Across most of Northern Nigeria — a vast expanse covering 19 states and the Federal Capital Territory, Islam is the largest religion, having been introduced about a millennia ago via northern and western trade routes. Today, the diverse Northern Muslim electorate is one of the largest voting blocs in the nation and for the first time in years, the race for its vote is competitive. This group has not been a swing demographic for twenty years, as now-President Muhammadu Buhari (APC) had won the bloc in every presidential election since 2003. However, the term-limited Buhari is not on the ballot and even if he was, the Buhari administration’s unpopularity amid rising crime and economic stagnation has reduced his support in the region to all-time lows. These factors have opened up the race for Northern Muslim votes.
Despite the declining popularity of Buhari and the governing APC, Tinubu and his team has been wary of distancing him from the President or his northern allies (even when criticizing administration policies). Important to note is that the APC was formed from the amalgamation of Buhari’s northern base and Tinubu’s southwestern base in 2013; without both groups onside, neither can win the presidency so Tinubu has clung to his party banner when in the North. For his running mate, Tinubu selected Kashim Shettima — a Northern Muslim — forming an immensely controversial Muslim-Muslim ticket in a clear attempt to hold APC support in this demographic. The selection came in the wake of rumors questioning Tinubu’s religiosity, which were only amplified later in the campaign when he repeatedly failed to properly recite the fatiha. Poor Quranic recitations aside, the failures of the Buhari presidency alone would have opened a lane in the demographic for Abubakar. Despite being a Northern Muslim himself, Abubakar has historically fared poorly in this electorate but is surging in support this year. Abubakar has been boosted by the fact that he is running against two major candidates from the South, along with the failures of the Buhari administration in terms of security and the economy. He has also employed a healthy dose of ethnic sectarianism, telling a northern forum that Northerners should reject ethnic Igbo (Obi) and Yoruba (Tinubu) candidates for one of their own.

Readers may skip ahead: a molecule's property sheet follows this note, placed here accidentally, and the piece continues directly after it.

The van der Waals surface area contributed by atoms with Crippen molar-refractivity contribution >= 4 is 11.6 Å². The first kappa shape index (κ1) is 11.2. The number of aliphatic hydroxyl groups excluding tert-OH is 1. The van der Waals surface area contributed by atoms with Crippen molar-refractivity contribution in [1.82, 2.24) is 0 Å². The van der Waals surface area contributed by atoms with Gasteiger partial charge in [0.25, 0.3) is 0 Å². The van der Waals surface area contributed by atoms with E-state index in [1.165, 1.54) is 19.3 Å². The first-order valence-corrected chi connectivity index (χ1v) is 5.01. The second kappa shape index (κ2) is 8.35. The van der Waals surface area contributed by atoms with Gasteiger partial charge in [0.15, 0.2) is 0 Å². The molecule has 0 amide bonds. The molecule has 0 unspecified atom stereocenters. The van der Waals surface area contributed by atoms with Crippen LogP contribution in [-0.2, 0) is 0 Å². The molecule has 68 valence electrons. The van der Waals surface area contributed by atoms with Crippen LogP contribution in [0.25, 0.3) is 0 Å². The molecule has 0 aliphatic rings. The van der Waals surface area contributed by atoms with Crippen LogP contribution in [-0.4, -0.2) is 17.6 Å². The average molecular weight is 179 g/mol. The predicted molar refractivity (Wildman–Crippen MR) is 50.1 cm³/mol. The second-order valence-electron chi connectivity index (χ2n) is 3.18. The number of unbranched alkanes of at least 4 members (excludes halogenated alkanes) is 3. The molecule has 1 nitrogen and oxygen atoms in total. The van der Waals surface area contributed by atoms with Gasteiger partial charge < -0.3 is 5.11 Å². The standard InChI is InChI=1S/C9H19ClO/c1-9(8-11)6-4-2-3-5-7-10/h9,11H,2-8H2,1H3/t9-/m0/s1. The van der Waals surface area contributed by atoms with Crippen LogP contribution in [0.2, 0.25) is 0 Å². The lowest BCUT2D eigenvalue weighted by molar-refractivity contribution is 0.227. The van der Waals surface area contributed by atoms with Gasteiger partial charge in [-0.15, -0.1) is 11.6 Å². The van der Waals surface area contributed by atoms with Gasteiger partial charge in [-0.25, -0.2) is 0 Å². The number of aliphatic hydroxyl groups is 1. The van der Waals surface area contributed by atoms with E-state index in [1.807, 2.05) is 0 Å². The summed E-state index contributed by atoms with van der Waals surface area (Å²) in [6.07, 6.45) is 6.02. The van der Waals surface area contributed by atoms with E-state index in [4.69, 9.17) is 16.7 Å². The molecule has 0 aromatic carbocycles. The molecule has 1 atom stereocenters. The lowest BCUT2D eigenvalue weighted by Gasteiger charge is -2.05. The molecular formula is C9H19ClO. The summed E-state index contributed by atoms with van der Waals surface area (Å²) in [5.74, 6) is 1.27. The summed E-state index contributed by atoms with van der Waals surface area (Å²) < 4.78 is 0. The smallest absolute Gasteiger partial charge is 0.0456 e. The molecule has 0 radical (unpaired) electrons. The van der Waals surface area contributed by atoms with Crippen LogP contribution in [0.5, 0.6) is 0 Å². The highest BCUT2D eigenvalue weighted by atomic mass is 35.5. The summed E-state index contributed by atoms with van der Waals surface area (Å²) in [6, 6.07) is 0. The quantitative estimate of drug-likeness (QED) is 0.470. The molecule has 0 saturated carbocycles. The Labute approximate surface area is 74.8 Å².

For Obi, he has failed to clearly make significant inroads among Northern Muslim voters, but his strength among online (mainly urban) young voters has given him a tiny foothold in the demographic. However, the fourth candidate — Kwankwaso — has a significant role to play in this electorate, potentially making or breaking campaigns based on his performance. While it cannot be definitively concluded whether Kwankwaso voters—his “Kwankwasiyya” support base—would prefer Tinubu or Abubakar, most agree that they would be unlikely to vote for Obi, thus every Northern Muslim vote that Kwankwaso receives inadvertently helps Obi’s chance of victory.
Given these factors in addition to polls that show significant inroads in Northern Muslim areas by Abubakar, Northern Muslim voters are expected to be closely split between Abubakar and Tinubu with Kwankwaso also obtaining a significant share of the vote while Obi trails in fourth. While Buhari’s (at times questionable) support of Tinubu could keep some “Sai Buhari” (Only Buhari) diehards in the APC, Abubakar’s increased popularity and Tinubu’s blunders could also play a significant role in the outcome.
Northern Christian voters
Mainly practiced by smaller ethnicities, Christianity is the second most commonly practiced religion in the North. Nonetheless, the power of Northern Christian voters is not to be underestimated as a good performance among the group can be the vital anchor to a Northern campaign. Previously a competitive demographic that tended to lean towards the PDP, the unique and idiosyncratic landscape of this election has significantly altered the campaign calculus for Northern Christians.